GTAC said asbestos claim is jumping to ‘conclusions’The company that wants to mine the Penokees for iron ore is disputing recent findings of asbestos-like fibers in minerals there.
By: Mike Simonson/Wisconsin Public Radio, Superior Telegram
The company that wants to mine the Penokees for iron ore is disputing recent findings of asbestos-like fibers in minerals there.
Two weeks after Northland College Geoscience Professor Tom Fitz found what he called large concentrations of grunerite rock, which contains asbestos-like fibers, Gogebic Taconite wanted to know more. So GTAC, Fitz and a team of geologists toured the Ashland County area last Friday. Fitz said they found more of the grunerite rock.
“It is apparent when you look at the grunerite that it is long, slender crystals whether you look at that in the field with a hand lens or whether you look at it under the microscope, it is apparent that it is potentially hazardous. That’s clear,” Fitz said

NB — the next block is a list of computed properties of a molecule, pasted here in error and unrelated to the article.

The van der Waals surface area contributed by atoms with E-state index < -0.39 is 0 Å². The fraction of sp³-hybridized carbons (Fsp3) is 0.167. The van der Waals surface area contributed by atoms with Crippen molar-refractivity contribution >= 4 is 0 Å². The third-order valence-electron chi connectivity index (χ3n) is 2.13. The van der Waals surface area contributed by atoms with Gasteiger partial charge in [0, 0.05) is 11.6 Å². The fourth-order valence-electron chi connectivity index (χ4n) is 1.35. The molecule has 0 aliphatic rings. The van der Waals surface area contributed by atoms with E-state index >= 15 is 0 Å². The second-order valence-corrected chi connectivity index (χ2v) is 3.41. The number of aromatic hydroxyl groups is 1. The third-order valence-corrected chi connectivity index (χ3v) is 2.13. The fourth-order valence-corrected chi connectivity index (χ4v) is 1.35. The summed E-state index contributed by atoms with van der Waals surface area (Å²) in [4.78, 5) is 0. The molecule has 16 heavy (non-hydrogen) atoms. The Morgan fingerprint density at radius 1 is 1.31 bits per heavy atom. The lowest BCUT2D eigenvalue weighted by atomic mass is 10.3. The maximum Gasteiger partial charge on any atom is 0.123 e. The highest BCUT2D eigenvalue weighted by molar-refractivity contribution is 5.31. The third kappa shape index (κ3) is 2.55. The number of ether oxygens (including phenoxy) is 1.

But GTAC spokesman Bob Seitz said more lab work needs to happen before these minerals can be declared hazardous.
“They’re making a jump from grunerite to asbestos and there are a lot of facts in between there that just haven’t been shown yet. We want to take a more cautious approach, take a look at what the actual facts are, do the testing on the samples and not jump to conclusions.”
Fitz agrees they need to find out more about the formation.
“There’s reason to believe that this is hazardous,” Fitz said. “GTAC agrees with this and everybody agrees there needs to be more studies on this. Really what isn’t determined at all yet is the extent of this stuff. How far east and west does it go along the (Penokee) ridge.”
Fitz is shipping his samples off to laboratories at UW-Madison, the University of Minnesota-Duluth and Lawrence University in Appleton. GTAC said it is also doing microscopic testing, but results won’t be made public until they apply for a mining permit. That could take another year.